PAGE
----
Adopt-A-Sidewalk, Chicago’s Next Big Push to Get Snow Off Streets

Adopt a Sidewalk
There are a lot of sidewalks waiting to be claimed on ##http://adoptasidewalk.org##Adopt-A-Sidewalk##.

If the snow we’re going to get tonight sticks around, we’re gonna have to shovel it. But what if you aren’t home or you need some help? Enter Adopt-A-Sidewalk, a website that came out of a collaboration between the City of Chicago and local developers.

Adopt-A-Sidewalk lets users mark or “claim” the sidewalks that they plan to shovel throughout the winter or ask for help if they need a hand. After shoveling a sidewalk, you can then announce via the website that you’ve cleared the sidewalk you claimed.

City ordinances require property owners to shovel snow within a certain time period after snowfall, but winter after winter city officials, including mayors, decline to enforce these rules. They prefer to educate, and Adopt-A-Sidewalk is another tool from the Chicago Shovels campaign to help citizens better deal with snow.

The goal of Adopt-A-Sidewalk is “to help people, government and businesses to work together,” according to Kevin Hauswirth, the city’s social media director. “These are natural tendencies in the face of Chicago’s winter and Adopt-a-Sidewalk is there to facilitate neighbors lending a hand.”

Adopt-A-Sidewalk is based off the Adopt-a-Hydrant concept, originally designed for Boston: Residents claim a hydrant and then shovel the snow out from around it. It was adapted for Chicago by the Mayor’s Office, the Department of Innovation and Technology, and developers.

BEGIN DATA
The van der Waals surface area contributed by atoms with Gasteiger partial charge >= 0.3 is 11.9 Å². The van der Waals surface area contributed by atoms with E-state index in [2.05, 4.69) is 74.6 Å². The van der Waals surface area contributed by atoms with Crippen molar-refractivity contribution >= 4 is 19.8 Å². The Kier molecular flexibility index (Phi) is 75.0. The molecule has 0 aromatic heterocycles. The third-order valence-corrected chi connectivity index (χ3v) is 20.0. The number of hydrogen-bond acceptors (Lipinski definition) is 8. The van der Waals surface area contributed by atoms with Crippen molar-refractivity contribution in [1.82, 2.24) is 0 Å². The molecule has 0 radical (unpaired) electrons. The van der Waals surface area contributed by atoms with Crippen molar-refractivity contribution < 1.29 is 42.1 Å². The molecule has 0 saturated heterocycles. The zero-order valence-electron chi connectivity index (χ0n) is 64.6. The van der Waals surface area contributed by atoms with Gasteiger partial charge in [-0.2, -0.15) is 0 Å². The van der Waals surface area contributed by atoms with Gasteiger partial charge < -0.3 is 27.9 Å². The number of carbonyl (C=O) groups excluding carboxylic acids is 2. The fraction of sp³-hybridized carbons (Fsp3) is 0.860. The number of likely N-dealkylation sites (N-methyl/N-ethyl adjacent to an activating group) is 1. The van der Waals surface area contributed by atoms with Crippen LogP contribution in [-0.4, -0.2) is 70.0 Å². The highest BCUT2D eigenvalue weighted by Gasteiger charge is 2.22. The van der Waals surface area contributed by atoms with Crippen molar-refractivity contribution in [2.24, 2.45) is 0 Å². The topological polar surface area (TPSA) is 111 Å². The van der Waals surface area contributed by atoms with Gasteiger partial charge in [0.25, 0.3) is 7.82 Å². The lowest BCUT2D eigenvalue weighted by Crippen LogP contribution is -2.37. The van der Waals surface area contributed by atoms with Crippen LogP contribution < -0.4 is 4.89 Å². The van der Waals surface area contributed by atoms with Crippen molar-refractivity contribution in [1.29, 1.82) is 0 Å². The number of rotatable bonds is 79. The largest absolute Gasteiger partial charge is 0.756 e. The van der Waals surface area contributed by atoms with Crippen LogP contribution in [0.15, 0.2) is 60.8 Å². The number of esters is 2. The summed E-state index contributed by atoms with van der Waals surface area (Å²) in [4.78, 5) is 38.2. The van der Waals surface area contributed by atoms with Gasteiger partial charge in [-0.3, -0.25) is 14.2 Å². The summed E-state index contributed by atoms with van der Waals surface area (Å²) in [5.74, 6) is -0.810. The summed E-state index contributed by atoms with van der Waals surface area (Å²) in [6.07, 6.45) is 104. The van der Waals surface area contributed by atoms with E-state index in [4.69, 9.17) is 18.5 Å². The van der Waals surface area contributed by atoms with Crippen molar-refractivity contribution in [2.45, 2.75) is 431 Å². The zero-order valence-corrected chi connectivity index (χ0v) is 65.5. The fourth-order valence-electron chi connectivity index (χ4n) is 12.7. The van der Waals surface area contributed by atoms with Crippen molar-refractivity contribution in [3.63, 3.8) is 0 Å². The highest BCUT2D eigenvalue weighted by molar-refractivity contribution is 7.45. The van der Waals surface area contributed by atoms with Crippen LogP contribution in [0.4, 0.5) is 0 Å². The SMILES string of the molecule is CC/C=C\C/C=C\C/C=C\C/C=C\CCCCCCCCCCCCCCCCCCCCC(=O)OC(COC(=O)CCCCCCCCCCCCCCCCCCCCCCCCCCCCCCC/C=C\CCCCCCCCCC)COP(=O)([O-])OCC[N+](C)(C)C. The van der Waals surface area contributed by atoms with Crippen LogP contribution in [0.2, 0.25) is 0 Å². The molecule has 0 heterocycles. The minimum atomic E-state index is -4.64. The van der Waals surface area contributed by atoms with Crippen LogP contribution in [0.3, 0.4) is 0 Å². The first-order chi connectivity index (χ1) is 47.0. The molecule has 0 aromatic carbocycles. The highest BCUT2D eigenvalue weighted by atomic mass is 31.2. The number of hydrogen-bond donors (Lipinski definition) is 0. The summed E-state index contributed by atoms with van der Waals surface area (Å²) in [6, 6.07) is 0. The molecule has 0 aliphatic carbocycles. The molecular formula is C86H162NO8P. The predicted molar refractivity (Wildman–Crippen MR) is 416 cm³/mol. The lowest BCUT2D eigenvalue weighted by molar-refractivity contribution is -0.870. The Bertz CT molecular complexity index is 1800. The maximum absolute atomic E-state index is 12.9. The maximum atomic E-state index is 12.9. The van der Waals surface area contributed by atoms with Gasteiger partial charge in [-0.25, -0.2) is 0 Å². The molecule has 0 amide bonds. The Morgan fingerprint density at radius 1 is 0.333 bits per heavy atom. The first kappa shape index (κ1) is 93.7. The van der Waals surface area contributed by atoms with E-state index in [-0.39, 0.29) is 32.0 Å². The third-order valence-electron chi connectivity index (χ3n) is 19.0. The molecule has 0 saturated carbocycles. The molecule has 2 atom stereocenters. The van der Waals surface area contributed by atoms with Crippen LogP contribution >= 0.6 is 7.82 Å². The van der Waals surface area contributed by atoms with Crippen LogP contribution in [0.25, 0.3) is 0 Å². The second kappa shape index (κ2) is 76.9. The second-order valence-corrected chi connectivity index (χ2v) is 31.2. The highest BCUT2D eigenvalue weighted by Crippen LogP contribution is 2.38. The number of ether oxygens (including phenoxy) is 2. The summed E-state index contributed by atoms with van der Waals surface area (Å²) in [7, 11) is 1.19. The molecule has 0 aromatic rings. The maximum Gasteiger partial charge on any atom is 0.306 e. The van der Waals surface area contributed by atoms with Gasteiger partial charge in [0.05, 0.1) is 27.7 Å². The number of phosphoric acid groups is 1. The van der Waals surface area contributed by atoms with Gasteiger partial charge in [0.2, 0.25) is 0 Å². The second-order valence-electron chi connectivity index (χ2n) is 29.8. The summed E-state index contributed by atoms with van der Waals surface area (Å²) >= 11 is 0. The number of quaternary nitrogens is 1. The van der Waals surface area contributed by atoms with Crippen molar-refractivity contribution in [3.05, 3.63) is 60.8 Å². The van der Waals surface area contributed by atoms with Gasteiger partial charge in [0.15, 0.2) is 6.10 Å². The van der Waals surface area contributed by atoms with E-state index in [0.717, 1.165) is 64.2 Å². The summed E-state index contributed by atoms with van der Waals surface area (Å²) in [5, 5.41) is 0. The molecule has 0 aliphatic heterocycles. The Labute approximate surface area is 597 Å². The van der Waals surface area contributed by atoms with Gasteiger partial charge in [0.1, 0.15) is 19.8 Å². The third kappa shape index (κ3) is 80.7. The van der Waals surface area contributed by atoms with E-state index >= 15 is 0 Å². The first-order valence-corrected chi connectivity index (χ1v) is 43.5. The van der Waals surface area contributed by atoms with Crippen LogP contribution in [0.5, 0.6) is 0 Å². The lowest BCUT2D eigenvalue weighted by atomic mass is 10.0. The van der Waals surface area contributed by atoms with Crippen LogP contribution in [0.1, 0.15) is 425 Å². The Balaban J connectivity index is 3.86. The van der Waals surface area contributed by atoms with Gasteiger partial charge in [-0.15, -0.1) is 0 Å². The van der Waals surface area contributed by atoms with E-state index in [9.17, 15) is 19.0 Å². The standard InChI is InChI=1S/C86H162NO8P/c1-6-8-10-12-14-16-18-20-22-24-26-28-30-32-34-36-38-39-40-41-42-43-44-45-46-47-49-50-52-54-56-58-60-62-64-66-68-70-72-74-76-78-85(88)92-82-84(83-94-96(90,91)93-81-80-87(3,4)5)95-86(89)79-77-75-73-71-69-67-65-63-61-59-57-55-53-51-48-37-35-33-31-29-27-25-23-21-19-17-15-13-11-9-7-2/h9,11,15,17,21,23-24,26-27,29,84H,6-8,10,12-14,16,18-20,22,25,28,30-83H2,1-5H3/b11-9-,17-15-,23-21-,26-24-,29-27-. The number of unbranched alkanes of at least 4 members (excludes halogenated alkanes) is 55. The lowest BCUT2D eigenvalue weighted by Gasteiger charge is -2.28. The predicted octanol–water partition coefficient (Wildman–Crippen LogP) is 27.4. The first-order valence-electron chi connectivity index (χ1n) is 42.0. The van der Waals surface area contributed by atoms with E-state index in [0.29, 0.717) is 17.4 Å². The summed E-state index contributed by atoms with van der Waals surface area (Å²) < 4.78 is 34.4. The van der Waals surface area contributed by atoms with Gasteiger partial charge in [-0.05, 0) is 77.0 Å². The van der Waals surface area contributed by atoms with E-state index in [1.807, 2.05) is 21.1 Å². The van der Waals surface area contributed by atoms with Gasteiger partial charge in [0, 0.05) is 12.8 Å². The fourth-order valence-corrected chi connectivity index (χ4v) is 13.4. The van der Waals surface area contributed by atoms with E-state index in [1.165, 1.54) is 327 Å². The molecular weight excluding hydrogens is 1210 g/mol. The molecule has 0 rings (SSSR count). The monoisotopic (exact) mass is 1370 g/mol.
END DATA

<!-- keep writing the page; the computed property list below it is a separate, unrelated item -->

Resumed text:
Christopher Whitaker is the Code for America brigade captain in Chicago, organizing programmers and designers to work on civic-oriented applications, and worked on launching Adopt-A-Sidewalk. Whitaker has high hopes for what it can do for Chicagoans.

No snow shoveling on this overpass
##http://www.adoptasidewalk.org##Adopt-A-Sidewalk## will likely show red lines for all of the sidewalks that the City of Chicago is responsible for shoveling and doesn't, like highway overpasses.

“One of the things that we hope to see happen is for people to volunteer to help shovel sidewalks that their neighbors need help with,” he said. “On the site, you’ll see sidewalks marked in red. These sidewalks are from people indicating that these sidewalks need help shoveling and are open for adoption. With neighbors and businesses helping each other during the winter, we’ll have cleaner – and ultimately safer – sidewalks.”

Adopt-a-Sidewalk is set up on GitHub, a social coding site that allows anyone contribute to the application and discuss new features and issues.

  • I wish the city would just take care of all the sidewalks. Unrealistic, I know, but they plow the road lanes while people walking on the sidewalk have to deal with property owners that don’t take care of their sidewalks.

  • Joseph Musco

    I think snow shoveling ordinances are actually enforced in many cities. I know the town where I grew up in the ‘burbs enforced their snow ordinance. It was a low dollar amount but high enough that my father really yelled at me if I didn’t get my butt out there and shovel.

    I don’t understand the logic behind non-enforcement. I know everybody imagines seniors on a tight budget having a hard time shoveling their walk but those are the seniors who are most likely to be pedestrian renters impeded by unshoveled walks. Property owning seniors are the actually wealthiest demographic group in America and can well afford to pay to have their walk cleared.

  • Exchanging money for the service may not be necessary if this website can successfully pair up the person who wants to clear with the person who needs help clearing. If a business arrangement results, then more power to that salesperson!

  • The only city property that the city clears of snow with any regularity are the sidewalks on the bridges in the Loop. 

    The Dearborn two-way protected bike lane wasn’t cleared until 10:30 AM on Friday. 

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